French men’s bedroom reputation has been quite shaken by the results of one of the largest sperm quality study. The research has revealed that, in recent decades, French males’ sperm counts and quality have taken a severe and consistent 32.2 percent nosedive.
Published in the journal Human Reproduction, this nationwide study found that between 1989 and 2005, the average 35-year-old Frenchman’s sperm concentration has been plummeting at a steady rate of 1.9 percent annually — from 73.6 million sperm per millilitre of semen in 1989 to 49.9 million per millilitre in 2005. Abnormally shaped sperm — another factor that adversely affects fertility —were also detected.
Based on the World Health Organization’s criteria, a sperm count above 15 million per millilitre of semen is normal. However, “the 2005 values are lower than the 55 million per ml threshold, below which sperm concentration is expected to influence the time it takes to conceive,” said Joëlle Le Moal, the study’s lead author. And according to Grace Centola, president of the Society for Male Reproduction and Urology in Birmingham, Alabama, “if there continues to be a decrease, we would expect that we’ll get into that infertile range.”
This is far from being a “French-only” phenomenon: the researchers uncovered similar reports of declining sperm counts in studies carried out in India, Israel, New Zealand and Tunisia and have warned that “this constitutes a serious public health warning” with global implications.
During the 17-year period, the scientists analysed semen samples from France’s 126 main assisted reproductive technology (ART) centres. In order to stave off the risk that the men had fertility issues, the researchers selected 26,609 males whose partners were indisputably infertile — these women either had blocked or missing fallopian tubes.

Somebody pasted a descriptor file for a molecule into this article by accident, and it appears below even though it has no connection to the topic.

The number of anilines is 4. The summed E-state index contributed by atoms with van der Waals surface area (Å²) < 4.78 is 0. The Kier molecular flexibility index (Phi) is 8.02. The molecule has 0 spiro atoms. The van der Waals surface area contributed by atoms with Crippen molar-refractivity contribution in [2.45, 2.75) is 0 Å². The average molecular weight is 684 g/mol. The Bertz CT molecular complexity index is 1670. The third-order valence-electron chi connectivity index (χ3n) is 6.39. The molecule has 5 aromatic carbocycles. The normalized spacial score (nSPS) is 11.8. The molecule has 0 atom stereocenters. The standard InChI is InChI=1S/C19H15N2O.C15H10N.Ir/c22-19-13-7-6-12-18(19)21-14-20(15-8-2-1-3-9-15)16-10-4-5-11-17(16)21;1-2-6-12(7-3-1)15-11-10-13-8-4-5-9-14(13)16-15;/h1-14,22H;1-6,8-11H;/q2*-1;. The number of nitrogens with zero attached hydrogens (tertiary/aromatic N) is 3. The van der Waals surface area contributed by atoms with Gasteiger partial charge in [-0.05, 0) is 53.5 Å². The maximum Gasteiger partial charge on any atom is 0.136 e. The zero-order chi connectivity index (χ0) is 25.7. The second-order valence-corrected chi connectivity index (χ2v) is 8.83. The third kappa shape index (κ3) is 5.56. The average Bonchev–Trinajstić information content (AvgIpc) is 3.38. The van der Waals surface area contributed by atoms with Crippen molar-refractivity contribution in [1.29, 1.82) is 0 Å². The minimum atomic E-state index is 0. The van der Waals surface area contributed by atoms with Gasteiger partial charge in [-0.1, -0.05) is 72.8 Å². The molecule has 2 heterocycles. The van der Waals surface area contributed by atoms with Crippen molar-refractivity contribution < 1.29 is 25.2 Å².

Possible causes of this dwindling male fertility
Although further research is warranted, existing studies blame environmental pollutants such as pesticides and Bisphenol A (BPA). These pollutants act as endocrine disruptors — they mess with the body’s hormonal equilibrium and can alter cell behaviour and gene expression (the way the body utilises information in genes to synthesise a functional product such as gametes; male sperm and female eggs).
Excess body weight, a sedentary lifestyle, overly restrictive diets or yo-yo dieting, tobacco and marijuana smoking, heavy alcohol consumption and the use of anabolic steroids have also been linked to reduced sperm production.
Impact on future generations
According to Le Moal, epigenetic changes — environmental and lifestyle choices that can influence the genetic code — are yet another cause for concern since changes in the genetic material of one individual would have repercussions on later generations. The researcher explains that “if such exposures and effects occur in successive generations, accumulated outcomes are plausible. So the observed trends could be the result of several generations’ changes.”
Le Moal concluded by saying she hopes that their “public health warning” will prompt health authorities to “reinforce their actions on endocrine disruptors, hopefully at the European level, and to sustain research as well as monitoring systems”.
Rolland et al (2013) Decline in semen concentration and morphology in a sample of 26,609 men close to general population between 1989 and 2005 in France. Hum Reprod. 28(2):462-70.